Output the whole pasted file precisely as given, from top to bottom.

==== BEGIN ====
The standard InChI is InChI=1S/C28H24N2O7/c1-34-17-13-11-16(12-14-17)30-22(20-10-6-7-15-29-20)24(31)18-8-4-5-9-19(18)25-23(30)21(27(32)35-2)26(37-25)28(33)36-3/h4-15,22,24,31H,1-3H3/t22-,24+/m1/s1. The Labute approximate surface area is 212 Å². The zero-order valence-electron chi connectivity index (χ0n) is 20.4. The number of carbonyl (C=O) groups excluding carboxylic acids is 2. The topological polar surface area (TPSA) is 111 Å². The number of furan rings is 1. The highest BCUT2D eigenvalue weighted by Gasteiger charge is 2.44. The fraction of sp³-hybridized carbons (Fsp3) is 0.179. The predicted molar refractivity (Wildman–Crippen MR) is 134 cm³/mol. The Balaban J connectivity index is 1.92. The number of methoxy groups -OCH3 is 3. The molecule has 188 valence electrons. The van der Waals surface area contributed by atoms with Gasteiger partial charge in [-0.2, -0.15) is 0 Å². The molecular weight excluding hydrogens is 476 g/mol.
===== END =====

The standard InChI is InChI=1S/C28H24N2O7/c1-34-17-13-11-16(12-14-17)30-22(20-10-6-7-15-29-20)24(31)18-8-4-5-9-19(18)25-23(30)21(27(32)35-2)26(37-25)28(33)36-3/h4-15,22,24,31H,1-3H3/t22-,24+/m1/s1. The Labute approximate surface area is 212 Å². The zero-order valence-electron chi connectivity index (χ0n) is 20.4. The number of carbonyl (C=O) groups excluding carboxylic acids is 2. The topological polar surface area (TPSA) is 111 Å². The number of furan rings is 1. The highest BCUT2D eigenvalue weighted by Gasteiger charge is 2.44. The fraction of sp³-hybridized carbons (Fsp3) is 0.179. The predicted molar refractivity (Wildman–Crippen MR) is 134 cm³/mol. The Balaban J connectivity index is 1.92. The number of methoxy groups -OCH3 is 3. The molecule has 188 valence electrons. The van der Waals surface area contributed by atoms with Gasteiger partial charge in [-0.2, -0.15) is 0 Å². The molecular weight excluding hydrogens is 476 g/mol.